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AT&T Admits Network Can't handle iPhone, iPad

RedEaredSlider (1855926) writes | more than 3 years ago

Iphone 7

RedEaredSlider (1855926) writes "AT&T has admitted that the rise of tablet and smartphones like the iPad and iPhone has taken a major toll on its network.

In its public filing to the Federal Communications Commission yesterday, the company admits that its network has been under increasing strain as more and more high-bandwidth devices have been connected. This not only includes smartphones like the iPhone, but tablets like the iPad as well. AT&T says that in many cases tablets put a greater stress on their network than smartphones do."

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I can't believe AT&T didn't predict this! (2)

whizbang77045 (1342005) | more than 3 years ago | (#35906760)

Can it be that AT&T did not calculate the probable impact on their network? I find this hard to believe, since the phone company has been a pioneer in so many areas of predictive math, such as queueing theory. If AT&T did do their homework, could it be that they saw this as a way to demand more bandwidth, and increase the size of their empire? Surely not! It's possible to run a lot of fiber optic cable to carry signals. More spectrum can't be created. What we have needs to be treated a little more logically than this, and used for other things.

Re:I can't believe AT&T didn't predict this! (1)

ninthbit (623926) | more than 3 years ago | (#35907090)

I'd go with that they really didn't care. AT&T has been more aligned with the family plans, while Verizon is more for the singles. The older subscriber base isn't as tech savy, and likely to not know there is a problem. A bandwidth shortage would also serve as support for justifing the purchase of T-Mobile as well as preventing Net Neutrality legislation. Not to mention, that by neglecting 3g infrastructure they have additional cash for 4g and the stock looks better.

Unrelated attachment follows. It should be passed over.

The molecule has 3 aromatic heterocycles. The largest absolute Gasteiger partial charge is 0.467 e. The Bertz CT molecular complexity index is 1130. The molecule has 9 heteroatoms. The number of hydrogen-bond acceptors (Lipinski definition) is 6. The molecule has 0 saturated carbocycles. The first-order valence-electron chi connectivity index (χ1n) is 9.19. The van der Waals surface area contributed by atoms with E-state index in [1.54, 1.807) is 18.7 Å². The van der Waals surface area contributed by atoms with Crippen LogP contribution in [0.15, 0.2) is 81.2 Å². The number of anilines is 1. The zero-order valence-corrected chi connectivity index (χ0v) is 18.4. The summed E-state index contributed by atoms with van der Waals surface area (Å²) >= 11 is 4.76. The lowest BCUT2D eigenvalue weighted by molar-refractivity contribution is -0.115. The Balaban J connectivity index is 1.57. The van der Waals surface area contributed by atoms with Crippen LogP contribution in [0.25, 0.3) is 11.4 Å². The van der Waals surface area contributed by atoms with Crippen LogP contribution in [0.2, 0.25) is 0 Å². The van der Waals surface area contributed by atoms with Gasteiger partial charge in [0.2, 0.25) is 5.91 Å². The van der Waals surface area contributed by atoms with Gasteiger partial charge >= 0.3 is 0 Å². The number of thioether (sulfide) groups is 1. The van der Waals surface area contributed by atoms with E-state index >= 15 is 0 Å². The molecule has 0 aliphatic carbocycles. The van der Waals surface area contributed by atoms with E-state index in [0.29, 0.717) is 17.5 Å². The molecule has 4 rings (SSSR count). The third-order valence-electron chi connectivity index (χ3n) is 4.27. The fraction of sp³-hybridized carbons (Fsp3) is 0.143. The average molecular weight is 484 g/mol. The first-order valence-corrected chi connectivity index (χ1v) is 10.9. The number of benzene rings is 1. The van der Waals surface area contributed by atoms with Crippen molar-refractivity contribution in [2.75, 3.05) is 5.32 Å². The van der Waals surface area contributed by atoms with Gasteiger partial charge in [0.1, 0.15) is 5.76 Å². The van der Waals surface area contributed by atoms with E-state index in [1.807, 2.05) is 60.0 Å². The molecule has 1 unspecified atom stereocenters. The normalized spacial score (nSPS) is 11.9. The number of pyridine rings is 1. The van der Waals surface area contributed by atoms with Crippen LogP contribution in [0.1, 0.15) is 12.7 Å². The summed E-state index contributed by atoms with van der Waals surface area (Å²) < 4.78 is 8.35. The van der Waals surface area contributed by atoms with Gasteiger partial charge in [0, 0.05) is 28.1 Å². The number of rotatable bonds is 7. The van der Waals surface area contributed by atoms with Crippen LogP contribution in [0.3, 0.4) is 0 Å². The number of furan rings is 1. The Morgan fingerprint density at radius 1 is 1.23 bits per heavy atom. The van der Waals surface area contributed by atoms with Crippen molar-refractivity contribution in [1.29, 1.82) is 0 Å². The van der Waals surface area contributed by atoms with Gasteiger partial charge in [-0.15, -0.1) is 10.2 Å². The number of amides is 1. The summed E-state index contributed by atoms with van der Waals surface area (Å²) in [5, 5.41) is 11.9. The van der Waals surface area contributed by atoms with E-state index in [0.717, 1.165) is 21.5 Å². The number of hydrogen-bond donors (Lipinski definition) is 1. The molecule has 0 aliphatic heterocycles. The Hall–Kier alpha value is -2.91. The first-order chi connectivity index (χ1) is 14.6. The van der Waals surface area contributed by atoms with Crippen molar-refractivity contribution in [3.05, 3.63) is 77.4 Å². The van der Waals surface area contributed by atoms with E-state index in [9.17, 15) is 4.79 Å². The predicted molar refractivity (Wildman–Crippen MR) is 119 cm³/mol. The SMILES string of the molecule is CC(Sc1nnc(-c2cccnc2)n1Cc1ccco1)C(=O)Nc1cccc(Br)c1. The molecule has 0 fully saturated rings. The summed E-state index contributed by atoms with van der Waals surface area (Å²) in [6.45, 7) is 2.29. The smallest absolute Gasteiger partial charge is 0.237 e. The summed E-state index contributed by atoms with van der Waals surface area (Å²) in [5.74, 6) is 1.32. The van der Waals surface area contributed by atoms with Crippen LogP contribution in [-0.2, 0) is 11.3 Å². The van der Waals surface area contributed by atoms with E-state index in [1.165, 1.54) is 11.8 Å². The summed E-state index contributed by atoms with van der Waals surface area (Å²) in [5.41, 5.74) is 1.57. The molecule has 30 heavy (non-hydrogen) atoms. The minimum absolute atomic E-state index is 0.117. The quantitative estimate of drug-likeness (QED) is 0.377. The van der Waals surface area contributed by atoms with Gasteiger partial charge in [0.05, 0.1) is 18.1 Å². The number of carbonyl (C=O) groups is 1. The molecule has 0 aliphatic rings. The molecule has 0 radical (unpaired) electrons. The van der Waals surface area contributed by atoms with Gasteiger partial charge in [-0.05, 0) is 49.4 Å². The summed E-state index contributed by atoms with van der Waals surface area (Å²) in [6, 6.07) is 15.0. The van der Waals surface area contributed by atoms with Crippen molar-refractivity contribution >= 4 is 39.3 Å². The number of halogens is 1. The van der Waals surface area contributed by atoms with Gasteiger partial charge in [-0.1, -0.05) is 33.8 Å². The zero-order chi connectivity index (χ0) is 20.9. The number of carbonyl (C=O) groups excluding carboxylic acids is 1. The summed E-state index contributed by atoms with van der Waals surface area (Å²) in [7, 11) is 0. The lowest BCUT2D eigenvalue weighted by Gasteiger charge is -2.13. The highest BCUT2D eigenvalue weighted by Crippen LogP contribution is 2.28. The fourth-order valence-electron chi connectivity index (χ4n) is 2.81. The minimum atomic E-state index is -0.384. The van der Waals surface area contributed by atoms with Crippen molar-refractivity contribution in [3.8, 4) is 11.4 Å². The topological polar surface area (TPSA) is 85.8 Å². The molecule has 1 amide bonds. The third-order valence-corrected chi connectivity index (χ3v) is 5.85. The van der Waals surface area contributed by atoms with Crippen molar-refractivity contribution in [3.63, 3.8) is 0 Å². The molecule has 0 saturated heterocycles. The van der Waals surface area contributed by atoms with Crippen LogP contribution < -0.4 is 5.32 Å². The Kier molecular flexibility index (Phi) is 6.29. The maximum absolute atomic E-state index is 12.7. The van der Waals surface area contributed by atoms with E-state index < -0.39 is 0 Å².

Re:I can't believe AT&T didn't predict this! (1)

tripleevenfall (1990004) | more than 3 years ago | (#35907108)

Wireless is a long-run business. You lock people into two year deals, people who are likely to be four or six year customers.

Get them into a contract with a cool phone, worry about having the ability to provide what you're selling later.

Re:I can't believe AT&T didn't predict this! (1)

sjames (1099) | more than 3 years ago | (#35909060)

It seems more like the typical business plan of the corporate giants: 1. Sell whatever if profitable but make sure to lock the customer in. Be sure to promise the moon so nobody can sneak in with a comparable but sincere offer. 2. Provide just barely enough service to keep customers from winning in court en-masse. (small players need not apply, you have to have a multi-million dollar legal team) 3. Pocket the rest and cry to congress about how your profits are so slim these days. 4. Repeat ad-nausium. optional: 5. Go for the big brass balls award by whining that customers are abusing your service by nefarious practices such as actually trying to do what your ads said they could do.

Really? (1)

CTU (1844100) | more than 3 years ago | (#35908542)

With how much they charge for there phone and data services, why can't they spend some cash to upgrade there network? It would improve the QoS for everybody and possible get more costumers in.

Re:Really? (1)

sjames (1099) | more than 3 years ago | (#35909072)

That might require dipping into the executive bonus fund! That's just not possible!

Re:Really? (1)

CTU (1844100) | more than 3 years ago | (#35911494)

True, how else are they going to pay for there solid gold Hummers and diamond studded swimming pools

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